Post # 1
We just received a Save the Date for a couple that we are friends with- Fiance is a groomsman in their wedding.
I was surprised to find a reply card included.
The card stated that for out of town guests, a reply was appreciated, and that an official RSVP would be included with the formal invitation. It then asked how many guests would be attending and if the guests would need help with hotel accommodations.
I have never seen this with a Save the Date before, but the more I think about it, the more sense it makes- you get a rough estimate of how many people might actually come, and you know how many hotel rooms to block out.
Has anybody else seen this before? Do you think it’s a good idea, or an unnessecary extra expense (extra paper and postage)?
Post # 3
I actually like the idea. I have alot of family coming in from all over the country and I am sure they would have found this helpful. I wouldn’t do it for all of the STD’s but with the Out of Town guest, great idea.
Post # 4
@tksjewelry: I agree. The only odd thing, though, is that I hadn’t really considered us “out of town” (we only live about an hour away and drive down there ALL the time) and Fiance is in the wedding, so they know we’re coming!
I just figured that if anybody could have been skipped, wouldn’t it have been us?
Either way, I agree with you, it is a good idea… surprised me, but it might be one of those ideas that Fiance and I steal 🙂
Post # 5
Hmm…well a few people thought our save the date was our invitation and said they “would totally be coming!” (these are people who live in another state) when they received the STD in july. we are just under 3 months now and our invites are going out in about 3 weeks. several people who said they were FOR SURE coming have bailed saying they can’t afford it, plans changed, blah blah blah.
I think it’s a decent idea, but I think it’s really really hard to get an accurate count. Maybe a reply card that said ‘send this back when you actually make plane reservations” would be more accurate 🙂
Post # 6
@blondeeebuckeye: Hahaha! Wouldn’t it be funny if someone actually put that on a reply card!?
Post # 7
I don’t think it’s rude or against etiquette or anything, but I would be worried about the accuracy of the headcount. We’re about to send out save the dates for our wedding in June that many of our potential guests would have to travel to attend, but I know of quite a few people on that list who are waiting to see if they can get the time off work, can afford it, etc., so I think sticking with just the RSVP card in the actual invitation would still be the best bet.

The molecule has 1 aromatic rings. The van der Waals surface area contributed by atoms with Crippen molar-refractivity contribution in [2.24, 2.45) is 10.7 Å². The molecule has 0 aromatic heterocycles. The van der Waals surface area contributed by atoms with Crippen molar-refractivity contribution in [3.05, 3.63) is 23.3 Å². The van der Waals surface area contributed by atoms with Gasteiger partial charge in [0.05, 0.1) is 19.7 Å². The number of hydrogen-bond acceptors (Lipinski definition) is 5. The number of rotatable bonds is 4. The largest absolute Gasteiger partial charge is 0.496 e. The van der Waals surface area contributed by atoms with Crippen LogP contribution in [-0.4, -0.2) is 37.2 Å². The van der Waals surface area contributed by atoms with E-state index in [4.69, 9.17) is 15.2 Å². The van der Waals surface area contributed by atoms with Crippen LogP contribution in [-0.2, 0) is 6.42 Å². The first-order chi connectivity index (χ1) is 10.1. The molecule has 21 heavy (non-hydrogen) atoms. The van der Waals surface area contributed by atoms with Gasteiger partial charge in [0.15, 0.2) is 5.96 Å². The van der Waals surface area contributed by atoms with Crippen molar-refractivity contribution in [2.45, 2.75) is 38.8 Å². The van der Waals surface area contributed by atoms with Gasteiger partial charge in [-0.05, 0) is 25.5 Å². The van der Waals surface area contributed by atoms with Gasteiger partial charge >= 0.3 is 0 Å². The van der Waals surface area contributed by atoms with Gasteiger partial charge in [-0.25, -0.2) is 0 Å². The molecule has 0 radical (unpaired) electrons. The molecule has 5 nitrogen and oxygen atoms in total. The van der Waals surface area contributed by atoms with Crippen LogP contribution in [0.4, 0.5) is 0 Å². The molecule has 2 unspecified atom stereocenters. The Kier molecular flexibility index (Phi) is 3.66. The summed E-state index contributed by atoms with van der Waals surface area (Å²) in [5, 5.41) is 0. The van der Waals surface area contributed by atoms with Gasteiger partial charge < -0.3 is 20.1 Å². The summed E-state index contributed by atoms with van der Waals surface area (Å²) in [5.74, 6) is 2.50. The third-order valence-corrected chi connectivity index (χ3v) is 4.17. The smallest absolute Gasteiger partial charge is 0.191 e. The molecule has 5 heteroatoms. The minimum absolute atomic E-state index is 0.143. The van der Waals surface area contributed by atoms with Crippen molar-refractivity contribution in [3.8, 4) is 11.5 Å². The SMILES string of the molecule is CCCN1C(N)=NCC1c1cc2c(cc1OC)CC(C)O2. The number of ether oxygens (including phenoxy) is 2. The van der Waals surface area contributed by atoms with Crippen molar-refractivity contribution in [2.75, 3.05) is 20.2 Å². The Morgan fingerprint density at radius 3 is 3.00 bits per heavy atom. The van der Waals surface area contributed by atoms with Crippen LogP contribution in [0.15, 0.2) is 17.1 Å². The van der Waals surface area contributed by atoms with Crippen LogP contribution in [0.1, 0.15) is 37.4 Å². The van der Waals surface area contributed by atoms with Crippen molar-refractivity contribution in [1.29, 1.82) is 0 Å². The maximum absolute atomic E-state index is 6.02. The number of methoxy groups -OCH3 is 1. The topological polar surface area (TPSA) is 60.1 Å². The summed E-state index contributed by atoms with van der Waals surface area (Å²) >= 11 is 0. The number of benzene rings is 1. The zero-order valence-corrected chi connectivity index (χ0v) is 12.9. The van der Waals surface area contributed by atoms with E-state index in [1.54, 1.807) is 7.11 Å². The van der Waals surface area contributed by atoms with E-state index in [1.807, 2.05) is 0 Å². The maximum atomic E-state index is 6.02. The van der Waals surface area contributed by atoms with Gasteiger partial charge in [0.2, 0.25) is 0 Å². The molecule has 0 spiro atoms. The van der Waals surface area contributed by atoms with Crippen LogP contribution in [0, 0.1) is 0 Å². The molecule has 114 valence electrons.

Post # 8
I think it’s a great idea. I’d love to get an estimate months in advance, but I’d be worried it wouldn’t be accurate at all. Plus, if you don’t get a response, are you going to call them like you would for the regular RSVP?
Post # 9
@tinylittlebird: um, there are a few people i plan on “harrassing” to make SURE they have actually made plane reservations before i give our venue the final count. they are people i know from college who are completely irresponsible (i love them, but OMG they are flaky) and have told me in the past they are going to do things and then never show up the day of (two of them didn’t show up to another friends wedding after RSVPing yes).
Post # 10
@brideatbeach: I can see what you’re saying, but I don’t think that this headcount is intended to be a “set in stone” sort of thing. I think it’s meant to be an estimate.
Here are the places where I am seeing that it could be a benefit to us.
1. Hotel: The hotel that Fiance and I plan to use in our town offers reduced rates if we block out certain numbers of rooms. Having an idea of approx. how many to block out and for whom would be helpful, and would allow us to do so further in advance.
If we waited, then guests who wanted to be included to get the reduced rate might not be able to, especially if they wait to reply to the actual invitation until the last minute.
2. Estimating Catering costs: Our caterer takes the final head count the day before the wedding. However, the couple (or persons paying) have to estimate costs the whole way in order to have enough money to pay said caterer. If we had a “first wave” headcount, even though some people might decide to decline to the “official” RSVP, it would at least give the couple a better idea of how much they should expect to budget.
Post # 11
@MissCasey: I don’t think the point was necessarily to be exactly accurate, but more to get a rough idea, particularly for hotel reservations. Lots of hotels give reduced rates if you reserve blocks of rooms over a certain number, but you have to do it far enough in advance that they won’t all be taken, especially for a June wedding (they are getting married a few weeks before us)
For me, I’m thinking that this is an even better idea now because there is only really 1 nice hotel in our area (which we plan to use) and our wedding is on a Friday, and I already know a girl personally who is getting married the Saturday after us (in fact, our venue has at least 2 weddings going on the day after ours).
Because of our wedding being on a Friday, and the fact that our wedding is in peak wedding season, we will likely need to block out hotel rooms for Thursday and Friday night for some guests. So knowing who we need to do that for soon would be nice.
Also, if someone didn’t reply, I don’t think that I would call them to ask- it’s just an estimate, and it’s for their benefit. If they didn’t reply, I would assume that they were coming for estimate purposes until given reason to believe otherwise.
Post # 12
I think that is a great idea to start to get rough numbers. Most people will be traveling 5+ hours and it would be nice to know well in advance if they would like a room from a block that we reserve.